So here we are… commencement… life’s great forward-looking ceremony.  (And don’t say, “What about weddings?”  Weddings are one-sided and insufficiently effective.  Weddings are bride-centric pageantry.  Other than conceding to a list of unreasonable demands, the groom just stands there.  No stately, hey-everybody-look-at-me procession.  No being given away.  No identity-changing pronouncement.  And can you imagine a television show dedicated to watching guys try on tuxedos?  Their fathers sitting there misty-eyed with joy and disbelief, their brothers lurking in the corner muttering with envy.  Left to men, weddings would be, after limits-testing procrastination, spontaneous, almost inadvertent… during halftime… on the way to the refrigerator.  And then there’s the frequency of failure: statistics tell us half of you will get divorced.  A winning percentage like that’ll get you last place in the American League East.  The Baltimore Orioles do better than weddings.)
But this ceremony… commencement… a commencement works every time.  From this day forward… truly… in sickness and in health, through financial fiascos, through midlife crises and passably attractive sales reps at trade shows in Cincinnati, through diminishing tolerance for annoyingness, through every difference, irreconcilable and otherwise, you will stay forever graduated from high school, you and your diploma as one, ‘til death do you part.
No, commencement is life’s great ceremonial beginning, with its own attendant and highly appropriate symbolism.  Fitting, for example, for this auspicious rite of passage, is where we find ourselves this afternoon, the venue.  Normally, I avoid clichés like the plague, wouldn’t touch them with a ten-foot pole, but here we are on a literal level playing field.  That matters.  That says something.  And your ceremonial costume… shapeless, uniform, one-size-fits-all.  Whether male or female, tall or short, scholar or slacker, spray-tanned prom queen or intergalactic X-Box assassin, each of you is dressed, you’ll notice, exactly the same.  And your diploma… but for your name, exactly the same.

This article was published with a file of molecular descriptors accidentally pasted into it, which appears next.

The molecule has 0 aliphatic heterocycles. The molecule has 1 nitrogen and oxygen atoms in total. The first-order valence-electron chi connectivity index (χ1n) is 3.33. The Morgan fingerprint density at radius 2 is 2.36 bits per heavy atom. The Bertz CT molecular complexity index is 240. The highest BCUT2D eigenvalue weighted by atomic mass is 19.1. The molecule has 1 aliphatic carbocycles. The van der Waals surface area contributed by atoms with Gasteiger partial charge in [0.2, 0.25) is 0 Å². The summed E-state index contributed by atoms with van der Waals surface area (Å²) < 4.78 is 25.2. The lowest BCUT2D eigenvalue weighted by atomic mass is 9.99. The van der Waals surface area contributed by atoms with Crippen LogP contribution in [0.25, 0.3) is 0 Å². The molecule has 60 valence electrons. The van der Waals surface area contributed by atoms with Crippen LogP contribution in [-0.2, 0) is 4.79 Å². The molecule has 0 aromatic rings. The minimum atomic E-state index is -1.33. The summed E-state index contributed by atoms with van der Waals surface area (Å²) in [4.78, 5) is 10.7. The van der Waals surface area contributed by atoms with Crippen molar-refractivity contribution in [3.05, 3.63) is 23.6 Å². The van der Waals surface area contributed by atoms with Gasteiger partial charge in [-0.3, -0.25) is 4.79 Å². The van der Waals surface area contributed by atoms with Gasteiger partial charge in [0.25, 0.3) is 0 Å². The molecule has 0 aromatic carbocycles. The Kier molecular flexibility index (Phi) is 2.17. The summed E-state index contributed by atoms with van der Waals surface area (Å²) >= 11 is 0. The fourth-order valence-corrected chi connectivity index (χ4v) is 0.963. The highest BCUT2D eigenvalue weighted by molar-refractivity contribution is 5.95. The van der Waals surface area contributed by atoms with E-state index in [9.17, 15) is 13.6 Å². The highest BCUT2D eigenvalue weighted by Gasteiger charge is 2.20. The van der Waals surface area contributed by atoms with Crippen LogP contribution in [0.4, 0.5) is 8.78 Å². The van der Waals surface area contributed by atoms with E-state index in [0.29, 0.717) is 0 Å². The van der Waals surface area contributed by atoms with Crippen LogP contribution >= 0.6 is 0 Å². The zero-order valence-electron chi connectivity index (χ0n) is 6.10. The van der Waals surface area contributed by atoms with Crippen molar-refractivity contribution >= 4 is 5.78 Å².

All of this is as it should be, because none of you is special.
You are not special.  You are not exceptional.
Contrary to what your u9 soccer trophy suggests, your glowing seventh grade report card, despite every assurance of a certain corpulent purple dinosaur, that nice Mister Rogers and your batty Aunt Sylvia, no matter how often your maternal caped crusader has swooped in to save you… you’re nothing special. 
Yes, you’ve been pampered, cosseted, doted upon, helmeted, bubble-wrapped. Yes, capable adults with other things to do have held you, kissed you, fed you, wiped your mouth, wiped your bottom, trained you, taught you, tutored you, coached you, listened to you, counseled you, encouraged you, consoled you and encouraged you again. You’ve been nudged, cajoled, wheedled and implored. You’ve been feted and fawned over and called sweetie pie. Yes, you have. And, certainly, we’ve been to your games, your plays, your recitals, your science fairs. Absolutely, smiles ignite when you walk into a room, and hundreds gasp with delight at your every tweet. Why, maybe you’ve even had your picture in the Townsman! And now you’ve conquered high school… and, indisputably, here we all have gathered for you, the pride and joy of this fine community, the first to emerge from that magnificent new building…

But do not get the idea you’re anything special. Because you’re not.

The empirical evidence is everywhere, numbers even an English teacher can’t ignore. Newton, Natick, Nee… I am allowed to say Needham, yes? …that has to be two thousand high school graduates right there, give or take, and that’s just the neighborhood Ns. Across the country no fewer than 3.2 million seniors are graduating about now from more than 37,000 high schools. That’s 37,000 valedictorians… 37,000 class presidents… 92,000 harmonizing altos… 340,000 swaggering jocks… 2,185,967 pairs of Uggs. But why limit ourselves to high school? After all, you’re leaving it. So think about this: even if you’re one in a million, on a planet of 6.8 billion that means there are nearly 7,000 people just like you. Imagine standing somewhere over there on Washington Street on Marathon Monday and watching sixty-eight hundred yous go running by. And consider for a moment the bigger picture: your planet, I’ll remind you, is not the center of its solar system, your solar system is not the center of its galaxy, your galaxy is not the center of the universe. In fact, astrophysicists assure us the universe has no center; therefore, you cannot be it. Neither can Donald Trump… which someone should tell him… although that hair is quite a phenomenon.